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Role of fatty liver in the epidemic of advanced chronic liver disease among people with HIV: protocol for the Canadian LIVEHIV multicentre prospective cohort
  1. Felice Cinque1,2,
  2. Sahar Saeed3,
  3. Dana Kablawi1,2,
  4. Luz Ramos Ballesteros1,2,
  5. Wesal Elgretli4,
  6. Erica E M Moodie5,
  7. Colleen Price6,
  8. Ken Monteith7,
  9. Curtis Cooper8,
  10. Sharon L Walmsley9,
  11. Neora Pick10,
  12. Melanie C M Murray10,
  13. Joseph Cox1,5,
  14. Nadine Kronfli1,
  15. Cecilia T Costiniuk11,
  16. Alexandra de Pokomandy1,
  17. Jean-Pierre Routy1,
  18. Bertrand Lebouché1,12,
  19. Marina B Klein1,5,
  20. Giada Sebastiani1,2,4,5
  1. 1 Chronic Viral Illness Service, McGill University Health Centre, Montreal, Quebec, Canada
  2. 2 Division of Gastroenterology and Hepatology, McGill University Health Centre, Montreal, Quebec, Canada
  3. 3 Public Health Sciences, Queen's University, Kingston, Ontario, Canada
  4. 4 Division of Experimental Medicine, McGill University, Montreal, Quebec, Canada
  5. 5 Department of Epidemiology, Biostatistics and Occupational Health, McGill University, Montreal, Quebec, Canada
  6. 6 Canadian HIV/AIDS and Chronic Pain Society, Ottawa, Ontario, Canada
  7. 7 COCQ SIDA, Montreal, Quebec, Canada
  8. 8 Department of Medicine, Division of Infectious Diseases, Ottawa Hospital Research Institute, Ottawa, Ontario, Canada
  9. 9 Department of Medicine, Division of Infectious Diseases, University of Toronto, Toronto, Ontario, Canada
  10. 10 Department of Medicine, The University of British Columbia, Vancouver, British Columbia, Canada
  11. 11 Chronic Viral Illness Service, McGill University, Montreal, Quebec, Canada
  12. 12 Department of Family Medicine, McGill University Faculty of Medicine and Health Sciences, Montreal, Quebec, Canada
  1. Correspondence to Dr Giada Sebastiani; giada.sebastiani{at}mcgill.ca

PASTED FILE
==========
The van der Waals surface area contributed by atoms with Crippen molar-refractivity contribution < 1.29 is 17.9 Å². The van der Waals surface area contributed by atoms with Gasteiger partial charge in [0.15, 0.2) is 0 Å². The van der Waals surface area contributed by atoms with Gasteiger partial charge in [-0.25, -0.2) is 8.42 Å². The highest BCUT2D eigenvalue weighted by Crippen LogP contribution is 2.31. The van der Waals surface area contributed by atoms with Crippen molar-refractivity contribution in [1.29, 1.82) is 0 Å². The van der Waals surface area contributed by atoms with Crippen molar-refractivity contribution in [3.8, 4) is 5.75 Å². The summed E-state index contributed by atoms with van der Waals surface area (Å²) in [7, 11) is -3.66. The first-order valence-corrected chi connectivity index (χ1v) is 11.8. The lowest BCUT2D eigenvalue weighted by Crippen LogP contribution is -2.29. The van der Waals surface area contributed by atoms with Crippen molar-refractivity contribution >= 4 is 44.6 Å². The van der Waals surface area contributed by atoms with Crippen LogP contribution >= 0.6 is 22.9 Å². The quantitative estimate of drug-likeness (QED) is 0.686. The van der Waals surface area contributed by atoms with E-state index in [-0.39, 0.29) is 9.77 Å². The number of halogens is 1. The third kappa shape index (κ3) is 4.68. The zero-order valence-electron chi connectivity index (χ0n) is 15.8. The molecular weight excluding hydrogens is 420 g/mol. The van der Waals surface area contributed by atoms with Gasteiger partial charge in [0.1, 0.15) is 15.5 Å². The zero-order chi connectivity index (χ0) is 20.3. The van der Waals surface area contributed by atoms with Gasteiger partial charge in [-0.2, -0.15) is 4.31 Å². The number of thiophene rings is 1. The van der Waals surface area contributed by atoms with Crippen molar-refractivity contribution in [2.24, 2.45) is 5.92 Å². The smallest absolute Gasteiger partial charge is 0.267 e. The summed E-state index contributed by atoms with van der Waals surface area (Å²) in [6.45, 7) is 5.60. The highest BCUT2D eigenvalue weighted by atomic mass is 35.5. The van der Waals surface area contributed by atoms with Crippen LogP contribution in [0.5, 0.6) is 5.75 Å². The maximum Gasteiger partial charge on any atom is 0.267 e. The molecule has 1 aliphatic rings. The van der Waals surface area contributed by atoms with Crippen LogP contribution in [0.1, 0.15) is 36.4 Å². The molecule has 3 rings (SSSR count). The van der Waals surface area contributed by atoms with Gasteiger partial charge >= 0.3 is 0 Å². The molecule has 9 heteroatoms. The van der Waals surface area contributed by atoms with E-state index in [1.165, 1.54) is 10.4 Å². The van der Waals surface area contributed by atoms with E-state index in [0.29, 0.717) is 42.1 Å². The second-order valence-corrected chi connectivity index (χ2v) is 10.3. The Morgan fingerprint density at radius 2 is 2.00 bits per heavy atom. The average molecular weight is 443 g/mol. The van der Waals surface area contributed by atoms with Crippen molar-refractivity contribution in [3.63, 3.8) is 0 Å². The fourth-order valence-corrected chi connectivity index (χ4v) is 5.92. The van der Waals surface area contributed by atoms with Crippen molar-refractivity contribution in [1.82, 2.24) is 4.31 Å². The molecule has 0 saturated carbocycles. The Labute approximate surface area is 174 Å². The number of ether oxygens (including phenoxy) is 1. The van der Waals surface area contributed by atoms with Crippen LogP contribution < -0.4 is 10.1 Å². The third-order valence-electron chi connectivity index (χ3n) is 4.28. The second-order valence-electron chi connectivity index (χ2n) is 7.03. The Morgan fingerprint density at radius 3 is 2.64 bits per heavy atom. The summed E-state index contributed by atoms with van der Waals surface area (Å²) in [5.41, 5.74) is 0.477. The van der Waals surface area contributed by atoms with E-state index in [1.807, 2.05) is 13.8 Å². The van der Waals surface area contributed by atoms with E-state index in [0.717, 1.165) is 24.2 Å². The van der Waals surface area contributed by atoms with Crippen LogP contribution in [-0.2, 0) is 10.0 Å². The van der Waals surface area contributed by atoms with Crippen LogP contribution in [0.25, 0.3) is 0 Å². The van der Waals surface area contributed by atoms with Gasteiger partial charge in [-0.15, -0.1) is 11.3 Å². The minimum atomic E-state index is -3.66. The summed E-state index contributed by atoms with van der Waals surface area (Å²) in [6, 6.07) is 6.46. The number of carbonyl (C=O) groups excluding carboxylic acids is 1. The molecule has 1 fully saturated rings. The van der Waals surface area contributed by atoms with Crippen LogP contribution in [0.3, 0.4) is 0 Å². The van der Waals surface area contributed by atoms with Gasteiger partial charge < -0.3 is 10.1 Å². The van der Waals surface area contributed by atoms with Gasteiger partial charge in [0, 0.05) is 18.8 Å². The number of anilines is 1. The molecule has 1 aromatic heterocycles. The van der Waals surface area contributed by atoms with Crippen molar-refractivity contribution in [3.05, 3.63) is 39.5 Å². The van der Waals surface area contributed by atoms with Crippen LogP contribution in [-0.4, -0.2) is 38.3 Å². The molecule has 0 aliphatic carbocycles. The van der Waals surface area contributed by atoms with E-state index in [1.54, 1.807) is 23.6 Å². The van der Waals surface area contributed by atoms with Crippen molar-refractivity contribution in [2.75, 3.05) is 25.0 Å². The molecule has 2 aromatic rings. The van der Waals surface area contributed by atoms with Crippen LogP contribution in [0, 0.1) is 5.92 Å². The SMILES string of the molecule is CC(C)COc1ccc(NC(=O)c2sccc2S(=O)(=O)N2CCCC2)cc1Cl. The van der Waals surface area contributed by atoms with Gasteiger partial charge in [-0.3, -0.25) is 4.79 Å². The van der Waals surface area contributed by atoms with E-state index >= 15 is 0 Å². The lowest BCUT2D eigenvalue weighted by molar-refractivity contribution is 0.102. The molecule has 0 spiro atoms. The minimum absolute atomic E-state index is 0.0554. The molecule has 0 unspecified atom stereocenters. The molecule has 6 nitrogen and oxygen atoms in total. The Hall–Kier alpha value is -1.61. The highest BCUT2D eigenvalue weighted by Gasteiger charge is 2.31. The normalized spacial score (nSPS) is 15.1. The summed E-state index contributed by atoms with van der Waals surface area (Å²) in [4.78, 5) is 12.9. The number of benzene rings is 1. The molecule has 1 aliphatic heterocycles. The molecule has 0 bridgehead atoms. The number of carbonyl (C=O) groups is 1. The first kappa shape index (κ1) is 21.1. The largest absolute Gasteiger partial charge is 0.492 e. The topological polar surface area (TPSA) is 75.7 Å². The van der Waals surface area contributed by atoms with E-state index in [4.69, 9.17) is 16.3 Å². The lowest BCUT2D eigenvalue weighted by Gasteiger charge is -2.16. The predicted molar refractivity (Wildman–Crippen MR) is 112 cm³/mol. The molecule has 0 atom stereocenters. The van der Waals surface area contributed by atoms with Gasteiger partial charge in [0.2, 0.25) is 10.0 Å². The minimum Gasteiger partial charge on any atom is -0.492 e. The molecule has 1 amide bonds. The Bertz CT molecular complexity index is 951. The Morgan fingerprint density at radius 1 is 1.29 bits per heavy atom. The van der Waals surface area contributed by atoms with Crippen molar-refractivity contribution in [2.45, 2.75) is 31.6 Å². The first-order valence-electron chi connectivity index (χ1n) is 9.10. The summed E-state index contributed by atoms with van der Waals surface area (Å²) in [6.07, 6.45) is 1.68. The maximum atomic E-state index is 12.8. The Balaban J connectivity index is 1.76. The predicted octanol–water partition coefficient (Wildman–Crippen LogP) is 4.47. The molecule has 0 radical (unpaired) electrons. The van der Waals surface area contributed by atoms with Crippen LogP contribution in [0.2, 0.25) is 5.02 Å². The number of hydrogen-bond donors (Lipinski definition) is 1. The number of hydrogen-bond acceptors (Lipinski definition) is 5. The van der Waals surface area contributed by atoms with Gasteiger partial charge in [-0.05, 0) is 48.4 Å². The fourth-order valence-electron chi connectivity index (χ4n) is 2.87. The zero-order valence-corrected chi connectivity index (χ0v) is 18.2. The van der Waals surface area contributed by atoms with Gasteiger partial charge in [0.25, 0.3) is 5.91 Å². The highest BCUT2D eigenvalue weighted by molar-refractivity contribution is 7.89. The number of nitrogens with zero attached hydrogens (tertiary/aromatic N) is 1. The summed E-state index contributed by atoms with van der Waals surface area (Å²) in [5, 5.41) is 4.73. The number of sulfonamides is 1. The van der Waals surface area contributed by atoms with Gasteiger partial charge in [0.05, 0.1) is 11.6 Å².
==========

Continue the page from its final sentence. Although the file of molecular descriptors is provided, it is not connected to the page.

Abstract

Introduction Advanced chronic liver disease (ACLD) is a major cause of death for people with HIV (PWH). While viral hepatitis coinfections are largely responsible for this trend, metabolic dysfunction-associated steatotic liver disease (MASLD) is an emerging concern for PWH. We aimed to assess the contribution of MASLD to incident ACLD in PWH.

Methods and analysis This multicentre prospective observational cohort study will enrol 968 consecutive HIV monoinfected patients from four Canadian sites, excluding subjects with alcohol abuse, liver disease other than MASLD, or ACLD at baseline. Participants will be followed annually for 4 years by clinical evaluation, questionnaires, laboratory testing and Fibroscan to measure liver stiffness measurement (LSM) and controlled attenuation parameter (CAP). The primary outcome will be incidence of ACLD, defined as LSM>10 kPa, by MASLD status, defined as CAP≥285 dB/m with at least one metabolic abnormality, and to develop a score to classify PWH according to their risk of ACLD. Secondary outcomes will include health-related quality of life (HRQoL) and healthcare resource usage. Kaplan-Meier survival method and Cox proportional hazards regression will calculate the incidence and predictors of ACLD, respectively. Propensity score methods and marginal structural models will account for time-varying exposures. We will split the cohort into a training set (to develop the risk score) and a validation set (for validation of the score). HRQoL scores and healthcare resource usage will be compared by MASLD status using generalised linear mixed effects model.

Ethics and dissemination This protocol has been approved by the ethics committees of all participating institutions. Written informed consent will be obtained from all study participants. The results of this study will be shared through scientific publications and public presentations to advocate for the inclusion of PWH in clinical trials of MASLD-targeted therapies and case-finding of ACLD in PWH.

  • HIV & AIDS
  • Hepatology
  • Quality of Life
  • Patient-Centered Care